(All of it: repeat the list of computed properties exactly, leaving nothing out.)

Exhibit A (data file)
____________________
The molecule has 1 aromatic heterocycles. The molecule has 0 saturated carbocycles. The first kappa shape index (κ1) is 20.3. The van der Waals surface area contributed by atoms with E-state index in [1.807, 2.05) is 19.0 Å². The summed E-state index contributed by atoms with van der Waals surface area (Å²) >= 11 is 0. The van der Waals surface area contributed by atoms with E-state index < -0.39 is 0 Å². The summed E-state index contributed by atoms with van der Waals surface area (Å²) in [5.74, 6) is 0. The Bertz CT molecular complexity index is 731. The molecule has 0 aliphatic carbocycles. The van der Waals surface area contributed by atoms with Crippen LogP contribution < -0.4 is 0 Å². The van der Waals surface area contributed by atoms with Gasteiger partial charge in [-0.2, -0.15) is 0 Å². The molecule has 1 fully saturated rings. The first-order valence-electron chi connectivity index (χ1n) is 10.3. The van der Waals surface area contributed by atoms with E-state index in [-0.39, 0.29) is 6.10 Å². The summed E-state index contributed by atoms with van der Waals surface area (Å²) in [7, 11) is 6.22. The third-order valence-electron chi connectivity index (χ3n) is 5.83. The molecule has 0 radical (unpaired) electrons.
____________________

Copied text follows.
The molecule has 1 aromatic heterocycles. The molecule has 0 saturated carbocycles. The first kappa shape index (κ1) is 20.3. The van der Waals surface area contributed by atoms with E-state index in [1.807, 2.05) is 19.0 Å². The summed E-state index contributed by atoms with van der Waals surface area (Å²) >= 11 is 0. The van der Waals surface area contributed by atoms with E-state index < -0.39 is 0 Å². The summed E-state index contributed by atoms with van der Waals surface area (Å²) in [5.74, 6) is 0. The Bertz CT molecular complexity index is 731. The molecule has 0 aliphatic carbocycles. The van der Waals surface area contributed by atoms with Crippen LogP contribution < -0.4 is 0 Å². The van der Waals surface area contributed by atoms with Gasteiger partial charge in [-0.2, -0.15) is 0 Å². The molecule has 1 fully saturated rings. The first-order valence-electron chi connectivity index (χ1n) is 10.3. The van der Waals surface area contributed by atoms with E-state index in [-0.39, 0.29) is 6.10 Å². The summed E-state index contributed by atoms with van der Waals surface area (Å²) in [7, 11) is 6.22. The third-order valence-electron chi connectivity index (χ3n) is 5.83. The molecule has 0 radical (unpaired) electrons.